Sunday, June 16, 2024

Critics see AMLO’s report to the nation as self-congratulatory, short on substance

President López Obrador’s second annual report to the nation got a cool reception from several analysts and business leaders, some of whom described it as self-congratulatory and clichéd.

José Antonio Crespo, a historian and political scientist at CIDE, a Mexico City university, said the president’s address, delivered Tuesday morning at the National Palace in Mexico City, lacked reference to any shortcomings of the government and proposals that might remedy those faults.

“I would have liked him to recognize that things aren’t going well and to have announced some remedies but this will never happen with President López Obrador,” he told the newspaper El Universal.

Crespo criticized the president for not acknowledging the millions of informal sector workers who have lost their jobs or income due to the coronavirus pandemic and as a result have fallen into poverty. He also rebuked him for taking credit for things over which he has no influence.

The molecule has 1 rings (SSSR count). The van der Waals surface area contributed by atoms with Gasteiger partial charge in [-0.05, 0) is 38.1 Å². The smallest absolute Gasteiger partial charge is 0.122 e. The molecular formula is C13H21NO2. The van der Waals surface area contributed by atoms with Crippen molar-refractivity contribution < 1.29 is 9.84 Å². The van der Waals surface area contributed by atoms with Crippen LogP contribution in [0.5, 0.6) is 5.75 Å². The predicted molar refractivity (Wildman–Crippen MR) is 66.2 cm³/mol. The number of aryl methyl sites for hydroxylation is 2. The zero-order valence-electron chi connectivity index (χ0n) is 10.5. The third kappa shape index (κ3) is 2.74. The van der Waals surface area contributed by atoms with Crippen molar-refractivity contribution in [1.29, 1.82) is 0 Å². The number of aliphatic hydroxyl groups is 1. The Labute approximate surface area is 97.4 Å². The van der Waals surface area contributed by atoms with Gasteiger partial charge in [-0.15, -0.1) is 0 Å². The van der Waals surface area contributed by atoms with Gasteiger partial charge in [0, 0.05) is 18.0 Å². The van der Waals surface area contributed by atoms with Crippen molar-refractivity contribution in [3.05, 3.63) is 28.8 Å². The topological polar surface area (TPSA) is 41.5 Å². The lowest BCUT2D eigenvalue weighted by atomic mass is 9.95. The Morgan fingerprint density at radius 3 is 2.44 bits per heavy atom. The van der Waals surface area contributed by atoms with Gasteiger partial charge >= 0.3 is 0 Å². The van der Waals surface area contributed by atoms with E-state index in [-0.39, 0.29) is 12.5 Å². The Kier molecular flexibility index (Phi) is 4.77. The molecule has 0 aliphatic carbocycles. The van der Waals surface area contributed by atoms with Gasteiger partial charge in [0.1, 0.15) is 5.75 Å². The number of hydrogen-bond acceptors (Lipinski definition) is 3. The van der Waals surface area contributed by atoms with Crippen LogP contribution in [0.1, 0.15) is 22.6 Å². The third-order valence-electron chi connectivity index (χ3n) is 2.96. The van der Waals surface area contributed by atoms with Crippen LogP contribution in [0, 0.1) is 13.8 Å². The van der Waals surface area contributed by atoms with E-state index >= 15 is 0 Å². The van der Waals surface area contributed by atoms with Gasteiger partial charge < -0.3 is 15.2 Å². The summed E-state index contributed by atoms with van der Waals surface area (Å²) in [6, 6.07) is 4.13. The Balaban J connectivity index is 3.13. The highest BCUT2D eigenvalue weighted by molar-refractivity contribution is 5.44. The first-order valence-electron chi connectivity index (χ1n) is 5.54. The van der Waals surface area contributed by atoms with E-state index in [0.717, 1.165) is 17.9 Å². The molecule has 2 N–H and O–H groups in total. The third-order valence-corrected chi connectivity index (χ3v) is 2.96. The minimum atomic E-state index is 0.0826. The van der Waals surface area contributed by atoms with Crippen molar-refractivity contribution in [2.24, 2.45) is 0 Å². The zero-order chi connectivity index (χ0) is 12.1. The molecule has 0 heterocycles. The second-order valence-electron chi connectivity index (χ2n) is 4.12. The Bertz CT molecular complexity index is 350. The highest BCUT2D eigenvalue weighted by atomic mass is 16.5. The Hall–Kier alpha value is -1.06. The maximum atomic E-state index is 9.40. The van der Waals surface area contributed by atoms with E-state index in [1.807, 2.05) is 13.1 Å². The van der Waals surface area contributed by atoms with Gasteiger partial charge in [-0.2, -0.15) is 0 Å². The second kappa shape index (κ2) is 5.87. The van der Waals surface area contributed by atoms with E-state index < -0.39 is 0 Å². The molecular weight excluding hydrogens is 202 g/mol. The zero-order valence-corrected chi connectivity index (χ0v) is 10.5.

“It’s not just López Obrador, all presidents adopt a triumphalist tone in their [annual] reports, … attributing things that don’t depend on the government as a triumph of it; [migrants’] remittances for example,” Crespo said.

Gildardo López Hernández, a political analyst and professor at the Panamerican University’s school of government and economy, also criticized López Obrador for not acknowledging his government’s errors, charging that his address amounted to nothing more than “self-praise.”

“Self-criticism was conspicuous by its absence. There wasn’t a single reference, not even a veiled one, to something that should be changed,” he said.

López described the president’s report as trite given that he focused heavily on his pet subject – combatting corruption – and used well-worn catchphrases such as “for the good of all, the poor come first.”

He asserted that there was no doubt that López Obrador’s address was designed to win votes at the 2021 midterm elections, pointing out that it focused on topics that helped him win the 2018 election.

Víctor Manuel Alarcón, a political scientist at the Metropolitan Autonomous University in Mexico City, described the president’s address as self-congratulatory due to its focus on the government’s apparent achievements in combatting corruption and reducing crime, and questioned the assertion that most offenses have declined by about 30% since he took office.